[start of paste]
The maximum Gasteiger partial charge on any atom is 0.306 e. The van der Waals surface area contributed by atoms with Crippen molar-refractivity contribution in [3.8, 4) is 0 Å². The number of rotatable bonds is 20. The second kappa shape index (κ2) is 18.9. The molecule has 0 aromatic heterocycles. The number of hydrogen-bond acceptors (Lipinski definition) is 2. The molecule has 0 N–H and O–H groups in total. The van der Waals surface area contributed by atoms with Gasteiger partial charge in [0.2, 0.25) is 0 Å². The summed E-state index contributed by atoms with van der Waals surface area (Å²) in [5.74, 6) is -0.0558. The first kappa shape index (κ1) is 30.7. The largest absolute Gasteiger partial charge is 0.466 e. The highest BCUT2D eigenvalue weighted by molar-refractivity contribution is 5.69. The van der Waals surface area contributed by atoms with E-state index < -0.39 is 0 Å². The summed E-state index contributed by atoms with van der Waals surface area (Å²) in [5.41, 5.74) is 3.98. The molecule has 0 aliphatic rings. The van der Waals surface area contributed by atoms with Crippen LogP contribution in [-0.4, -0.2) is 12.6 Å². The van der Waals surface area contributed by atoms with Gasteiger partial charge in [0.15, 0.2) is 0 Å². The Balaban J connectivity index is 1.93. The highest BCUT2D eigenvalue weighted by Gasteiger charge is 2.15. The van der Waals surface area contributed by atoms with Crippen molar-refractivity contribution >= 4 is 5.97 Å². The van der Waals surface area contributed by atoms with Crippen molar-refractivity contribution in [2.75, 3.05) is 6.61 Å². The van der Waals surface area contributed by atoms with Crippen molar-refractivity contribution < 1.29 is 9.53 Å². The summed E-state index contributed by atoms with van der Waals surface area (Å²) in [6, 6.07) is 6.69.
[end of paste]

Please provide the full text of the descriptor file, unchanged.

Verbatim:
The maximum Gasteiger partial charge on any atom is 0.306 e. The van der Waals surface area contributed by atoms with Crippen molar-refractivity contribution in [3.8, 4) is 0 Å². The number of rotatable bonds is 20. The second kappa shape index (κ2) is 18.9. The molecule has 0 aromatic heterocycles. The number of hydrogen-bond acceptors (Lipinski definition) is 2. The molecule has 0 N–H and O–H groups in total. The van der Waals surface area contributed by atoms with Gasteiger partial charge in [0.2, 0.25) is 0 Å². The summed E-state index contributed by atoms with van der Waals surface area (Å²) in [5.74, 6) is -0.0558. The first kappa shape index (κ1) is 30.7. The largest absolute Gasteiger partial charge is 0.466 e. The highest BCUT2D eigenvalue weighted by molar-refractivity contribution is 5.69. The van der Waals surface area contributed by atoms with E-state index < -0.39 is 0 Å². The summed E-state index contributed by atoms with van der Waals surface area (Å²) in [5.41, 5.74) is 3.98. The molecule has 0 aliphatic rings. The van der Waals surface area contributed by atoms with Crippen LogP contribution in [-0.4, -0.2) is 12.6 Å². The van der Waals surface area contributed by atoms with Gasteiger partial charge in [0.15, 0.2) is 0 Å². The Balaban J connectivity index is 1.93. The highest BCUT2D eigenvalue weighted by Gasteiger charge is 2.15. The van der Waals surface area contributed by atoms with Crippen molar-refractivity contribution >= 4 is 5.97 Å². The van der Waals surface area contributed by atoms with Crippen molar-refractivity contribution in [2.75, 3.05) is 6.61 Å². The van der Waals surface area contributed by atoms with Crippen molar-refractivity contribution < 1.29 is 9.53 Å². The summed E-state index contributed by atoms with van der Waals surface area (Å²) in [6, 6.07) is 6.69.